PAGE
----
|Publication number||US6829304 B1|
|Application number||US 09/957,430|
|Publication date||Dec 7, 2004|
|Filing date||Sep 20, 2001|
|Priority date||Sep 20, 2001|
|Publication number||09957430, 957430, US 6829304 B1, US 6829304B1, US-B1-6829304, US6829304 B1, US6829304B1|
|Inventors||Paul Dana Cole|
|Original Assignee||Vbrick Systems, Inc.|
|Export Citation||BiBTeX, EndNote, RefMan|
|Patent Citations (5), Referenced by (3), Classifications (22), Legal Events (8)|
|External Links: USPTO, USPTO Assignment, Espacenet|
1. Field of the Invention
This invention generally relates to clock recovery in digital communications equipment, and more particularly to a method and system for adaptively and continuously estimating the relationship between a Moving Pictures Experts Group (“MPEG”) encoder time clock and an MPEG decoder time clock and adjusting the decoder time clock in accordance with the estimate.
2. Description of the Related Art
MPEG-1 and MPEG-2 are industry standards for the compression of digital audio-video programs for storage and transmission. Digital audiovisual programs are compressed or “encoded” for storage and transmission. To be viewed, the program must be decompressed or “decoded”. Herein, the term “program” means a collection of related audio-video signals having a common time base and intended for synchronized presentation.
The MPEG standards provide for hierarchically layered data streams. That is, an audio-video program is composed of one or more coded bit streams or “elementary streams” (“ES”) such as an encoded video ES, an encoded audio ES, a second language encoded audio ES, a closed caption text ES, etc. Each ES, in particular, each of the audio and video ESs, is separately encoded. The encoded ESs are then combined into a systems layer stream such as a program stream (“PS”) or a transport stream (“TS”). A PS is comprised of variable length packetized elementary stream or “PES” packets containing data for only a single ES. To form a TS, PES packets are divided into a number of payload units and inserted into fixed length (188 byte long) transport packets. The purpose of the PS or TS is to enable extraction of the encoded ESs of a program, separation and separate decoding of each ES and synchronized presentation of the decoded ESs to accurately reproduce the encoded program.
The ESs of each program are encoded in relation to a single encoder system time clock (“STC”). Likewise, the decoding and synchronized presentation of the ESs are ideally synchronized in relation to the same encoder system time clock. Thus, the decoder must be able to recover the original encoder STC to decode each ES and present each decoded ES in a timely and mutually synchronized fashion. To that end, samples of the STC, called clock references (CRs), are inserted selectively into the systems layer streams.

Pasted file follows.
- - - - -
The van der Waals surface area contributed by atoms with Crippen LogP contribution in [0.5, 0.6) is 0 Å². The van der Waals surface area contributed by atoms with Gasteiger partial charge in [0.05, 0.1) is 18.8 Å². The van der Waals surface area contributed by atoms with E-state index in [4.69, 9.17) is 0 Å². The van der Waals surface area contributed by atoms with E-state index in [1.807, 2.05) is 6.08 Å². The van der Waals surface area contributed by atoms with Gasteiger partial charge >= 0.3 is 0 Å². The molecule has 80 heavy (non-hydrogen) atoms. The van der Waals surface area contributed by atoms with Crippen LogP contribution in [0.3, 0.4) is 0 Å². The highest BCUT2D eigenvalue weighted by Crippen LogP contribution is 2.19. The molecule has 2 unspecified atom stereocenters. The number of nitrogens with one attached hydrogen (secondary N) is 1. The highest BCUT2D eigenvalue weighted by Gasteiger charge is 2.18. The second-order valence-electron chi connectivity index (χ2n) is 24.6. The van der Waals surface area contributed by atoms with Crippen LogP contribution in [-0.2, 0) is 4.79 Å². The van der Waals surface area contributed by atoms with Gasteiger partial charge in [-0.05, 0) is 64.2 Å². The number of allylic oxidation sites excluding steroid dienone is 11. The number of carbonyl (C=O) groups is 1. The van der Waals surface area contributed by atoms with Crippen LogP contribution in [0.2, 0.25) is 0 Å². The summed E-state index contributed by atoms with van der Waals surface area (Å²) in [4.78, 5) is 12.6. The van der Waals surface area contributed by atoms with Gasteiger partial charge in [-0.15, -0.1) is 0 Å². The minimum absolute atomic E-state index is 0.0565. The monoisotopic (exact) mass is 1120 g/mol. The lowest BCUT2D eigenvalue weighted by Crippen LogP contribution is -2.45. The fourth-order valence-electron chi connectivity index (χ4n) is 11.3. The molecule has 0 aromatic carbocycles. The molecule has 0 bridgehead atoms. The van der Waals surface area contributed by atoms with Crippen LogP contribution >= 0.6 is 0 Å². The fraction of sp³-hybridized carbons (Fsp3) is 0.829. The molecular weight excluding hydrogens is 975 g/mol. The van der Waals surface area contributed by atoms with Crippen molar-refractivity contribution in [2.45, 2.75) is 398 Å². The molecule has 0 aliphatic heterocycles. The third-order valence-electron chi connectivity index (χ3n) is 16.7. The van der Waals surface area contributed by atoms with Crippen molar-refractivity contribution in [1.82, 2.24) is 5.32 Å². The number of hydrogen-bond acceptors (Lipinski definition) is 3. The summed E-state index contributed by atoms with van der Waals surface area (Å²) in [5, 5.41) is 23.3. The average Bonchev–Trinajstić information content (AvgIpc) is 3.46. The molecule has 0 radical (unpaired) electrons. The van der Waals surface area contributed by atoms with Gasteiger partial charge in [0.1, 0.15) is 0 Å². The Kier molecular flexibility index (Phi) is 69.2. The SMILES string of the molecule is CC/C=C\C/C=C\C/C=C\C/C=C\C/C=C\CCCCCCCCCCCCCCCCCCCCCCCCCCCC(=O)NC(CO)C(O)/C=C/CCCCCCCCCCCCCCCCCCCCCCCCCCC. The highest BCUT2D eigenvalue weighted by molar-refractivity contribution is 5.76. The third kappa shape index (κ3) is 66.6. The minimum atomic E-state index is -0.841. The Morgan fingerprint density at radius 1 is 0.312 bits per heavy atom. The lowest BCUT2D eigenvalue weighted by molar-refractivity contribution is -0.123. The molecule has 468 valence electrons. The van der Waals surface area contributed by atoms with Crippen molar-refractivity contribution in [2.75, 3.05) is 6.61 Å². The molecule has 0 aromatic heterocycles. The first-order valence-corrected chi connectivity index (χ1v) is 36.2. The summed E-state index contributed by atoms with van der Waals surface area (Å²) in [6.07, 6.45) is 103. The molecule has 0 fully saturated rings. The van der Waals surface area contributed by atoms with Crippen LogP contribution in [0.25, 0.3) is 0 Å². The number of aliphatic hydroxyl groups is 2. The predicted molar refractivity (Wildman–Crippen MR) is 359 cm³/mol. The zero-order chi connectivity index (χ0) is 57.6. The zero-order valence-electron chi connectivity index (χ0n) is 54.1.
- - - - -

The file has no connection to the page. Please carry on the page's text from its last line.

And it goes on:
The MPEG standard schedules presentation of audio and video with respect to a 90 KHz clock. In MPEG-2, the 90 KHz STC is obtained from a 27 MHz clock. In MPEG-1, the STC is the 90 KHz clock. An MPEG receiver ideally attempts to recover the exact frequency of the transmitter's STC, in order to decode and present audio and video as they were, prior to their being encoded and sent by the transmitter. Even if the clock frequency recovery can occur only imperfectly, there is another reason for recovering the transmitter's STC: with properly encoded MPEG streams, and with a perfectly recovered STC, scheduling mechanisms specified by the MPEG standards keep the buffers, in which the receiver stores encoded audio and video, from backing up.
To facilitate clock recovery, clock references are embedded in MPEG streams as discussed above. The MPEG terminology for a clock reference is either system clock reference (“SCR”) or program clock reference (“PCR”), depending upon the type of stream (PS or TS) being discussed. Here, we refer simply to a clock reference because the type of clock reference is irrelevant for the purposes of this discussion. A clock reference is a bitfield, typically representing the value of the STC at the moment when the bitfield “should” enter a certain abstractly-defined buffer, which itself is part of one of the abstractly-defined models put forward in the MPEG systems standards. An MPEG decoder extracts clock references from the MPEG stream and uses the clock references to recover the encoder STC.
The clock recovery problem is complicated by the fact that the decoder clock is not synchronized with the encoder STC; in particular, it does not begin running at the same time. Further, any two independently running clocks will tend to “drift” or run alternately (or consistently) fast or slow relative to each other. Over time, this clock drift can accumulate to levels that will interfere with accurate reproduction of the encoded program.
Prior art MPEG receiver/decoders typically incorporate some means for tracking the relationship between the encoder STC and the corresponding clock in the receiver decoder. Clock tracking and adjustment means usually incorporate a microprocessor having access to the clock reference bitfields as well as the receiver/decoder STC. The microprocessor is provided with program steps for comparing the encoder STC (reflected in the clock reference bitfields) with the receiver/decoder STC, establishing a relationship between the clocks and adjusting the receiver/decoder STC to more closely approximate the frequency of the STC. One such method is discussed in U.S. Pat. No. 6,195,368.
Such clock recovery and adjustment must be accomplished to an acceptable degree of accuracy and within the time constraints of an MPEG stream. The relationship between the encoder STC and the receiver/decoder STC must be updated frequently to maintain the accuracy of the presentation and avoid buffer overflow/underflow problems as discussed above.